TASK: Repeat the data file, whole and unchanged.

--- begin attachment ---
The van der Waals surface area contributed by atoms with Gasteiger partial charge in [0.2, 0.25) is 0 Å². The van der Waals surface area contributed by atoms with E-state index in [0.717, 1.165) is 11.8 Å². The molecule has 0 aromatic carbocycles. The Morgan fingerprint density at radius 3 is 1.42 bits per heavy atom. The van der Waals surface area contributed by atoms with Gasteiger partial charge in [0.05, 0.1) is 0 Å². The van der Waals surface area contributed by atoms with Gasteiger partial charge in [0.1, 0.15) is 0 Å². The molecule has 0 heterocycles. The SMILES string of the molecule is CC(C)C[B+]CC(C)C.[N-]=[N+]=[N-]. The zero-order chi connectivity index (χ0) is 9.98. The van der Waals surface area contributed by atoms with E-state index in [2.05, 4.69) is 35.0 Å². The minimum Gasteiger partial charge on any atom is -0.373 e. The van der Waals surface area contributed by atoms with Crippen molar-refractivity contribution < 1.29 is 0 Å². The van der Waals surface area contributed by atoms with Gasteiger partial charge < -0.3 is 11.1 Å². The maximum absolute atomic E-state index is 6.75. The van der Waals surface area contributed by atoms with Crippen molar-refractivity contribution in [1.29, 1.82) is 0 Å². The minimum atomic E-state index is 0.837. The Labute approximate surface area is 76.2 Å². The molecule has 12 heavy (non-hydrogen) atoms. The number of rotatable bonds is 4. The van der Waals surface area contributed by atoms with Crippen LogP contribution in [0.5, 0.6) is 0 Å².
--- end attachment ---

The van der Waals surface area contributed by atoms with Gasteiger partial charge in [0.2, 0.25) is 0 Å². The van der Waals surface area contributed by atoms with E-state index in [0.717, 1.165) is 11.8 Å². The molecule has 0 aromatic carbocycles. The Morgan fingerprint density at radius 3 is 1.42 bits per heavy atom. The van der Waals surface area contributed by atoms with Gasteiger partial charge in [0.05, 0.1) is 0 Å². The van der Waals surface area contributed by atoms with Gasteiger partial charge in [0.1, 0.15) is 0 Å². The molecule has 0 heterocycles. The SMILES string of the molecule is CC(C)C[B+]CC(C)C.[N-]=[N+]=[N-]. The zero-order chi connectivity index (χ0) is 9.98. The van der Waals surface area contributed by atoms with E-state index in [2.05, 4.69) is 35.0 Å². The minimum Gasteiger partial charge on any atom is -0.373 e. The van der Waals surface area contributed by atoms with Crippen molar-refractivity contribution < 1.29 is 0 Å². The van der Waals surface area contributed by atoms with Gasteiger partial charge < -0.3 is 11.1 Å². The maximum absolute atomic E-state index is 6.75. The van der Waals surface area contributed by atoms with Crippen molar-refractivity contribution in [1.29, 1.82) is 0 Å². The minimum atomic E-state index is 0.837. The Labute approximate surface area is 76.2 Å². The molecule has 12 heavy (non-hydrogen) atoms. The number of rotatable bonds is 4. The van der Waals surface area contributed by atoms with Crippen LogP contribution in [0.5, 0.6) is 0 Å².